GLL parser-combinator library

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4.1.09 years ago12 years agoMinified + gzip package size for packrattle in KB


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This is a simple GLL-based parser-combinator library for javascript. It lets you write parsing code without the use of an external tool like lex or antlr: the parser is written in javascript just like the rest of your code!
An example, from the unit tests:
var packrattle = require("packrattle");

var csv = packrattle.repeatSeparated(
  packrattle.regex(/([^,]*)/).map(match => match[0]),
// [ "this", "is", "csv" ]



Parser-combinators start from a simple idea: A "parser" is a function that takes a string and a position within that string, and either fails to match, or succeeds, returning the matched value and moving the position forward. In other words, a parser does:
position => { newPosition, value }
on success, or
position => error
on failure.
You can start with a few basic parsers which match a string or regular expression, and build more complex parsers out of functions that combine them: "a or b", "a then b", "repeat(a)", and so on.
Being "GLL-based" means that a work queue and memoization is used to avoid loops and make backtracking fast. This lets you parse almost any grammar, even if it's left recursive or ambiguous. For example, the grammar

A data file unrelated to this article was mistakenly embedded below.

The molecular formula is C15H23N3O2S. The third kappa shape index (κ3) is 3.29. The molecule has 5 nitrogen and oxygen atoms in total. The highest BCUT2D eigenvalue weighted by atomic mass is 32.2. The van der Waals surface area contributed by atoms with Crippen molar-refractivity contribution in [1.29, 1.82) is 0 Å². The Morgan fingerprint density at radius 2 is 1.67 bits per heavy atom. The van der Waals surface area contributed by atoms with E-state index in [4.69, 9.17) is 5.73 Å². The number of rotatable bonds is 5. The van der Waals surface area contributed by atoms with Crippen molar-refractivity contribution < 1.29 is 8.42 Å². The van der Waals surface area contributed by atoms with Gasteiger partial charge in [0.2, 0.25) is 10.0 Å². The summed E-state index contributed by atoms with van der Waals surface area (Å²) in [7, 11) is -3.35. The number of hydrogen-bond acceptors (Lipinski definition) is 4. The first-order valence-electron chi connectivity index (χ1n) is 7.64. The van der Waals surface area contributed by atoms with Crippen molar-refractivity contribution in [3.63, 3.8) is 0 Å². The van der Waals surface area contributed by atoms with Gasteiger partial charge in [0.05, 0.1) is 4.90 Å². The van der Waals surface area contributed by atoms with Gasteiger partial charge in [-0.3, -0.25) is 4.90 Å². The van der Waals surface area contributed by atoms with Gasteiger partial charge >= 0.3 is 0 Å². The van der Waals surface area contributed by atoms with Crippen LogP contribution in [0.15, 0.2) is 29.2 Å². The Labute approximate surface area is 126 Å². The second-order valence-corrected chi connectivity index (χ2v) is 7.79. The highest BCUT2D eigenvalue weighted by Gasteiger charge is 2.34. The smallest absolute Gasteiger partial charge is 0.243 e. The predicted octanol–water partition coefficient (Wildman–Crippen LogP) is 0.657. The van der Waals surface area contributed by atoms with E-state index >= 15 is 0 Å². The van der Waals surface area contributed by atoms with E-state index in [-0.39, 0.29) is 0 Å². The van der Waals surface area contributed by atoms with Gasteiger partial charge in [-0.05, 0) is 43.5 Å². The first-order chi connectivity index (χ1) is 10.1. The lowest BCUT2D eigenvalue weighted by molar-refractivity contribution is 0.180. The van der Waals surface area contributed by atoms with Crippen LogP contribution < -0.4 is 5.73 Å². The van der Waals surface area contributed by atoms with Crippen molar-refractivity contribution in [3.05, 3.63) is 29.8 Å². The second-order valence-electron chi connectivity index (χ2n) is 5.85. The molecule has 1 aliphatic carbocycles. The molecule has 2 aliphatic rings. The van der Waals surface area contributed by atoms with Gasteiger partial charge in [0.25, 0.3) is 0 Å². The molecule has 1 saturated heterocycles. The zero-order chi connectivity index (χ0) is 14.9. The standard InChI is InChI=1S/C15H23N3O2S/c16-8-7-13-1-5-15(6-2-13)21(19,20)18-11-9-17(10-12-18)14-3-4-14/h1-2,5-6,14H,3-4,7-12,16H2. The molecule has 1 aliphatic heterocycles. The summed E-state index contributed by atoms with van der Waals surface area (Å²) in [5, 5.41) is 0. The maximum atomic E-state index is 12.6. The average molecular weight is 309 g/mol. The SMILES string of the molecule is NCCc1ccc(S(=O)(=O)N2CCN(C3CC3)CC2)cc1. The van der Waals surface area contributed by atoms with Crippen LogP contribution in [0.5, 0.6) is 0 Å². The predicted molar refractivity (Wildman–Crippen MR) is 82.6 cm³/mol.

expr ::= (expr "+" expr) | /\d+/
would need to be restructured to work in most parser libraries. It can be expressed in packrattle as
var expr = packrattle.alt(
  [ () => expr, "+", () => expr ],
  packrattle.regex(/\d+/).map(match => match[0])

and it actually matches strings:"3+10+200");
// [ [ '3', '+', '10' ], '+', '200' ]

The nested functions (() => expr) on line 2 allow javascript to handle recursive definitions by delaying evaluation. The functions will only be called once (when first invoked) and then cached.

Further reading

  • There's a wiki page on parser-combinators here:

  • Vegard Øye has an excellent (highly-recommended) tutorial on how GLL parsers work, with an implementation in a lisp-like language:

  • Daniel Spiewak wrote a paper on GLL and his work upgrading scala's parser-combinator library to use it:


Apache 2 (open-source) license, included in 'LICENSE.txt'.


Credit and blame: Robey Pointer
Special thanks to Daniel Spiewak, Brian McKenna, and Vegard Øye for sharing info about GLL.